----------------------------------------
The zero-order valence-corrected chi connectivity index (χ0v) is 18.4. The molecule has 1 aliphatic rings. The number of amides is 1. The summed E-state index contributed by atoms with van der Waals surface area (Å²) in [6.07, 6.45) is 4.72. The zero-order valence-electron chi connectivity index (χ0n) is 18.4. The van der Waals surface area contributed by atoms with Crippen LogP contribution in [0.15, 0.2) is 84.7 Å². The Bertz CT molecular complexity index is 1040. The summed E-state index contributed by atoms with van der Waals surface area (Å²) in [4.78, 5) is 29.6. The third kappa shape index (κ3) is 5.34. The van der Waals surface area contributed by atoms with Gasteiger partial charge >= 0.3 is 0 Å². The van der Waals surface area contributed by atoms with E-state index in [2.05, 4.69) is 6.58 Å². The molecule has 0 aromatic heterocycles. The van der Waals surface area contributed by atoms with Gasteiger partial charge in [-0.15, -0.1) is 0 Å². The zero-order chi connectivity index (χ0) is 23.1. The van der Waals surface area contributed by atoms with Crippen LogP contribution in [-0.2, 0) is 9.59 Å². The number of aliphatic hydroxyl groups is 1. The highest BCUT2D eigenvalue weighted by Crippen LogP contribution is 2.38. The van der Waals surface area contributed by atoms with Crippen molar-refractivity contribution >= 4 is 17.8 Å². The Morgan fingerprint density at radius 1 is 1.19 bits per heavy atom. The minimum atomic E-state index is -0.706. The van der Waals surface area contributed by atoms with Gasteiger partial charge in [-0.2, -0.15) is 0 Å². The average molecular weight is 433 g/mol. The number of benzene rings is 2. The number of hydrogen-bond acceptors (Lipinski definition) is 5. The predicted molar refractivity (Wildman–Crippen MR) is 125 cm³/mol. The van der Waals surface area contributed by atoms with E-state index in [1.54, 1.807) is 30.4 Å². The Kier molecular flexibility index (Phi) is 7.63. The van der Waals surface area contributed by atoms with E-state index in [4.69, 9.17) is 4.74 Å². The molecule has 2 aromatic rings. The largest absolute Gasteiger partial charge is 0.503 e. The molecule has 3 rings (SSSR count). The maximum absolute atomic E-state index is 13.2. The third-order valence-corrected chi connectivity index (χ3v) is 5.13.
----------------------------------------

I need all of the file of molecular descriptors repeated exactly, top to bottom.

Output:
The zero-order valence-corrected chi connectivity index (χ0v) is 18.4. The molecule has 1 aliphatic rings. The number of amides is 1. The summed E-state index contributed by atoms with van der Waals surface area (Å²) in [6.07, 6.45) is 4.72. The zero-order valence-electron chi connectivity index (χ0n) is 18.4. The van der Waals surface area contributed by atoms with Crippen LogP contribution in [0.15, 0.2) is 84.7 Å². The Bertz CT molecular complexity index is 1040. The summed E-state index contributed by atoms with van der Waals surface area (Å²) in [4.78, 5) is 29.6. The third kappa shape index (κ3) is 5.34. The van der Waals surface area contributed by atoms with Gasteiger partial charge >= 0.3 is 0 Å². The van der Waals surface area contributed by atoms with E-state index in [2.05, 4.69) is 6.58 Å². The molecule has 0 aromatic heterocycles. The van der Waals surface area contributed by atoms with Gasteiger partial charge in [-0.15, -0.1) is 0 Å². The zero-order chi connectivity index (χ0) is 23.1. The van der Waals surface area contributed by atoms with Crippen LogP contribution in [-0.2, 0) is 9.59 Å². The number of aliphatic hydroxyl groups is 1. The highest BCUT2D eigenvalue weighted by Crippen LogP contribution is 2.38. The van der Waals surface area contributed by atoms with Crippen molar-refractivity contribution >= 4 is 17.8 Å². The Morgan fingerprint density at radius 1 is 1.19 bits per heavy atom. The minimum atomic E-state index is -0.706. The van der Waals surface area contributed by atoms with Gasteiger partial charge in [-0.2, -0.15) is 0 Å². The average molecular weight is 433 g/mol. The number of benzene rings is 2. The number of hydrogen-bond acceptors (Lipinski definition) is 5. The predicted molar refractivity (Wildman–Crippen MR) is 125 cm³/mol. The van der Waals surface area contributed by atoms with E-state index in [1.54, 1.807) is 30.4 Å². The Kier molecular flexibility index (Phi) is 7.63. The van der Waals surface area contributed by atoms with E-state index in [4.69, 9.17) is 4.74 Å². The molecule has 2 aromatic rings. The largest absolute Gasteiger partial charge is 0.503 e. The molecule has 3 rings (SSSR count). The maximum absolute atomic E-state index is 13.2. The third-order valence-corrected chi connectivity index (χ3v) is 5.13.